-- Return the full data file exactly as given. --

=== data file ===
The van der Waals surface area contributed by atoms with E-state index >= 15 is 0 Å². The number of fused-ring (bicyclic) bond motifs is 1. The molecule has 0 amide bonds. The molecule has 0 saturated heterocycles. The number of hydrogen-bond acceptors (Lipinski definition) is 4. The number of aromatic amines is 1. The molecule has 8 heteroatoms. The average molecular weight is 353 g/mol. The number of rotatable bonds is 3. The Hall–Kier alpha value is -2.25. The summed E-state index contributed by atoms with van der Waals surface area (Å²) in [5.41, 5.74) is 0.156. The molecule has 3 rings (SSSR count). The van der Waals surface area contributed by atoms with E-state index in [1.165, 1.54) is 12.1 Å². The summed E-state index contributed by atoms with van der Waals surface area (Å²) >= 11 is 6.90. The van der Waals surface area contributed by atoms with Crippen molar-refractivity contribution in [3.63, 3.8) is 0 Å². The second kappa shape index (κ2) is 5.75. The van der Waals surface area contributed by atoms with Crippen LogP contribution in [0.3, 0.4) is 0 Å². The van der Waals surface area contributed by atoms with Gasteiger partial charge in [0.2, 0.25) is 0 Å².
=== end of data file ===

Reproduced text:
The van der Waals surface area contributed by atoms with E-state index >= 15 is 0 Å². The number of fused-ring (bicyclic) bond motifs is 1. The molecule has 0 amide bonds. The molecule has 0 saturated heterocycles. The number of hydrogen-bond acceptors (Lipinski definition) is 4. The number of aromatic amines is 1. The molecule has 8 heteroatoms. The average molecular weight is 353 g/mol. The number of rotatable bonds is 3. The Hall–Kier alpha value is -2.25. The summed E-state index contributed by atoms with van der Waals surface area (Å²) in [5.41, 5.74) is 0.156. The molecule has 3 rings (SSSR count). The van der Waals surface area contributed by atoms with E-state index in [1.165, 1.54) is 12.1 Å². The summed E-state index contributed by atoms with van der Waals surface area (Å²) >= 11 is 6.90. The van der Waals surface area contributed by atoms with Crippen molar-refractivity contribution in [3.63, 3.8) is 0 Å². The second kappa shape index (κ2) is 5.75. The van der Waals surface area contributed by atoms with Crippen LogP contribution in [0.3, 0.4) is 0 Å². The van der Waals surface area contributed by atoms with Gasteiger partial charge in [0.2, 0.25) is 0 Å².